I hated school; I skived off as much as possible. The teachers bored me and I never felt like I learnt anything, so I left as soon as I could. I was 15, headstrong and foolish. I decided to leave without sitting my GCSE exams. Years later, I wasn’t very happy drifting through life and the challenge of change through education stirred my soul again and again.
In a messy bed-sit on a run-down council estate a friend told me about Ruskin College. They are a small College making big changes and they take people on without any qualifications, she said. I decided enough was enough and went for it. So, years and years after leaving education, I went back, but this time I was determined to work hard and succeed.
I started by doing as many short courses as possible at Ruskin College and other places, I then moved onto Ruskin’s Access Course. I had never written an essay before and to start with I struggled to even write a coherent paragraph. Punctuation and grammar were not in my vocabulary and yet now, I was learning how to write academically as well as learning about politics, sociology and other bizarre stuff.
I enjoyed the academic challenge and moreover, I realised that I actually really enjoyed learning about politics! This surprised me as beforehand I found it annoying and so far removed from my day to day life I took little interest. The teachers at Ruskin inspired me to want to learn more. After reading more, I understood the connection between the politics I saw on the TV and my day to day life. My previous frustration towards politics was funneled into impassioned education.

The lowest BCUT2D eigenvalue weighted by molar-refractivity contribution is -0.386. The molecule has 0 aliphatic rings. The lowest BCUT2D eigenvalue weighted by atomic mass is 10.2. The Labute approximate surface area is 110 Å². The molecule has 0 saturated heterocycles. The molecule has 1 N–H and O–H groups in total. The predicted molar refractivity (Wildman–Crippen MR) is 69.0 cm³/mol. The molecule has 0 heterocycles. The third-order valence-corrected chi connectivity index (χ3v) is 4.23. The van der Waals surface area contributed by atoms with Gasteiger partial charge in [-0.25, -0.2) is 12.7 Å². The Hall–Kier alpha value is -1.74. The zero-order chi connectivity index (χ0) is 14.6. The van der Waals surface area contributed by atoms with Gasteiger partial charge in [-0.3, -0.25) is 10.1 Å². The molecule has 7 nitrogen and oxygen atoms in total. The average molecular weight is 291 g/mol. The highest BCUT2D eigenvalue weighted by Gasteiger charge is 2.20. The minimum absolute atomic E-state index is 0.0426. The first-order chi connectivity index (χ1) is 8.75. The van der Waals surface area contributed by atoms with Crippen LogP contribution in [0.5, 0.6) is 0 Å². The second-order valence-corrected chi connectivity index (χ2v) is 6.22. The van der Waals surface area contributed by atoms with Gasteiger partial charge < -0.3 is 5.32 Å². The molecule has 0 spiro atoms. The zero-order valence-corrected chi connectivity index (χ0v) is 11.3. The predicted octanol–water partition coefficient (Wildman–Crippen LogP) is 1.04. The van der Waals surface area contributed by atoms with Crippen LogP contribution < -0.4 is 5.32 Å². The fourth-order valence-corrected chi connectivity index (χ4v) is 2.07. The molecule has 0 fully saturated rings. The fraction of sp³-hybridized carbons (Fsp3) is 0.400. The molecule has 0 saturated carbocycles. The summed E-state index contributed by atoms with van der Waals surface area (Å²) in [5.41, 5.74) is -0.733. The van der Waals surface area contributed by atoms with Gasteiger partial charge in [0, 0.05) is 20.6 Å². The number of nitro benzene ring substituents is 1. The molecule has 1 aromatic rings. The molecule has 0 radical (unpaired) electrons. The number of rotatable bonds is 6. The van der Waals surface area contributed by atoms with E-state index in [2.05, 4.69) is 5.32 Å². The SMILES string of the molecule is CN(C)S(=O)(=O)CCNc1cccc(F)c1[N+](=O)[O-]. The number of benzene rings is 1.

I applied for, and got a place, studying for a BA in Social and Political Studies at Ruskin College. I wanted to learn more, and still do about this world and more about myself. My journey at Ruskin has been as much about learning who I am, as about learning what the world is. After graduation and if I continue to put in the hard work, which I will, I would like to work for a charity or a service that is making a difference in people’s lives. I know we all need help sometimes; I’ve been fortunate enough to receive a lot of help, now I would like to give something back.
Written by Luke Webb, 2nd year student in BA Social and Political studies at Ruskin College